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Thanks, But This Isn't for Us: The Compassionate Guide to Understanding What's Wrong with Your Writing and Leaving the Rejection Pile for Good
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Thanks, But This Isn't for Us: The Compassionate Guide to Understanding What's Wrong with Your Writing and Leaving the Rejection Pile for Good

4.06  ·  Rating details ·  330 ratings  ·  84 reviews
A fun, practical guide that reveals the essentials of good fiction and memoir writing by exposing the most common mistakes literary writers make.

All great works of fiction and memoir are unique-but most bad novels, stories, and memoirs have a lot in common. From clunky dialogue to poorly sketchedout characters, sagging pacing to exaggerated prose, these beginners' mistakes
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Paperback, 368 pages
Published August 20th 2009 by Jeremy P. Tarcher (first published 2009)
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Average rating 4.06  · 
Rating details
 ·  330 ratings  ·  84 reviews


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Start your review of Thanks, But This Isn't for Us: The Compassionate Guide to Understanding What's Wrong with Your Writing and Leaving the Rejection Pile for Good
David
Jun 13, 2011 rated it liked it
Recommends it for: aspiring writers

Sometimes I get the impression that writers believe their stories should be read simply because they wrote them — not because they wrote the best story they could.


So, I have a confession to make to all my Goodreads peeps: I have written a book.

It's in the final revision stage. I've joined a few online critique groups and have had a few people read the entire manuscript and I've gotten generally positive feedback. (As in, "I think this is good enough to be published" feedback.) Only from casual r
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Lauren Schumacher
Mar 25, 2013 rated it it was amazing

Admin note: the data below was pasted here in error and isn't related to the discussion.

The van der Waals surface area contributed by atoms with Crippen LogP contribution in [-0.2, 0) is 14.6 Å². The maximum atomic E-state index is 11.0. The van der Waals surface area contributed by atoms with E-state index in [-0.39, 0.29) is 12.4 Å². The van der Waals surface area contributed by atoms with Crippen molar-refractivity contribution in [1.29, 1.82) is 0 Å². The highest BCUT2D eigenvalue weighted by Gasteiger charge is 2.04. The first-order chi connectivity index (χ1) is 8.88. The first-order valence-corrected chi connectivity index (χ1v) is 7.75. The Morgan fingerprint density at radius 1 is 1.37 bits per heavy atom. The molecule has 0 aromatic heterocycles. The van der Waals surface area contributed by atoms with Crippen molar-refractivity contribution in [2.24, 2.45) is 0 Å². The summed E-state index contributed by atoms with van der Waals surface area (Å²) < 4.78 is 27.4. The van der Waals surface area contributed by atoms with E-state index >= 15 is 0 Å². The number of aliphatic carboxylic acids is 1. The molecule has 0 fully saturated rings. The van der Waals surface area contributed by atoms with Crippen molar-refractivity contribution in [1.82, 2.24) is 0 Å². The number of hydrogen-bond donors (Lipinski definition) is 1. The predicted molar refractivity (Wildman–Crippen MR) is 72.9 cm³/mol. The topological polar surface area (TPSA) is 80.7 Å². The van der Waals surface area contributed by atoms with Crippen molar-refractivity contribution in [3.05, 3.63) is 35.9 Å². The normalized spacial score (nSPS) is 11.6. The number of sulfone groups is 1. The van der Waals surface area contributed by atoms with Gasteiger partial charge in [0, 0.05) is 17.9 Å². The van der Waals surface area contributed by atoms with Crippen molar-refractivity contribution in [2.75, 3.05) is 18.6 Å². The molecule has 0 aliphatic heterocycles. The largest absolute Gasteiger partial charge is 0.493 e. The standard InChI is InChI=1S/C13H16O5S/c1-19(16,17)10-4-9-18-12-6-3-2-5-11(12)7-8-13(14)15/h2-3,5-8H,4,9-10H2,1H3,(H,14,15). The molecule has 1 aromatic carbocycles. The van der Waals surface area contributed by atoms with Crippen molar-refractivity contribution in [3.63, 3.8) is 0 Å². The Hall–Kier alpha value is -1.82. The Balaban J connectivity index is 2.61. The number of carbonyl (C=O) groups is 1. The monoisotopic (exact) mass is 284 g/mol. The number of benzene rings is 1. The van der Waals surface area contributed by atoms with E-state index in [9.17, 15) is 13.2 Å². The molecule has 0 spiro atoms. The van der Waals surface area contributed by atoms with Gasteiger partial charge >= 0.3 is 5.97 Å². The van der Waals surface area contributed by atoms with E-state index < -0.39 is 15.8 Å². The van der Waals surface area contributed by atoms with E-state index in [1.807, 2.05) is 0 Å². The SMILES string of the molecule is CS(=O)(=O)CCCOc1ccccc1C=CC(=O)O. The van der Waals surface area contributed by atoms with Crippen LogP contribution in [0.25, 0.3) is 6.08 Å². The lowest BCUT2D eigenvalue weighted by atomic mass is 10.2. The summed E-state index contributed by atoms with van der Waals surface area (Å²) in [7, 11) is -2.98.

My list of life goals (I detest the term "bucket list" as it implies that death will politely wait while we finish) is short but ambitious. Own a home with at least one secret passage. Foster 100 pets (currently stalled on #3). Sew a quilt. Own a horse. See Alphonse Mucha originals in Prague. Never weigh more than 130lbs. Journal 1,000 books...hey-oh, number sixty-seven! Some are important and some are silly; some passive and some active; some inevitable and others nearly impossible. But by far ...more
Shannon Winward
Mar 06, 2012 rated it it was ok
I've been enjoying this more than most writing help books, as the author, an editor, has a snarky sense of humor. Also she gives a LOT of specific examples of stupid stuff that writers do.

I've noticed, though, that I tend to have one of two reactions to her examples.

1. "Haha, writers who do that are such dorks."
2. "I do that and it's completely justified in my case. This editor is a dork."

Maybe I should take this as a hint to re-think the "deal-breakers" in my novel, which maybe aren't as justif
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Timothy Boswell
Aug 29, 2018 rated it it was amazing
Morrell's book is one of the most helpful writing/publishing guides that I've encountered, in large part because she refuses to pull any punches. She is like that friend you treasure for her brutal honesty--the one you go to not to get cheered up, but to have someone look you in the eyes, put her hands on your shoulders, and tell you like it is.

This isn't a book about the beauty of writing, the joys of a well-told story, or the thrill of connecting with your characters so effortlessly that the
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Rebecca N. McKinnon
May 16, 2011 rated it did not like it
Shelves: could-not-finish
Got to the end of chapter two before I realized I hadn't learned anything yet. Useful for inept beginners of the writing world. I bought this book expecting to learn about the secrets of the publishing industry but instead discovered I should give myself more credit for the level of knowledge I apparently possess.
Madi
Apr 12, 2018 rated it really liked it
Shelves: nano
Very helpful. Will probably buy a copy for reference
Wm
May 12, 2012 rated it liked it
I don't know that there's anything here that will come as a huge surprise to fiction writers who have imbibed of the lessons of the craft, but this is still worth reading and possibly even owning for two reasons: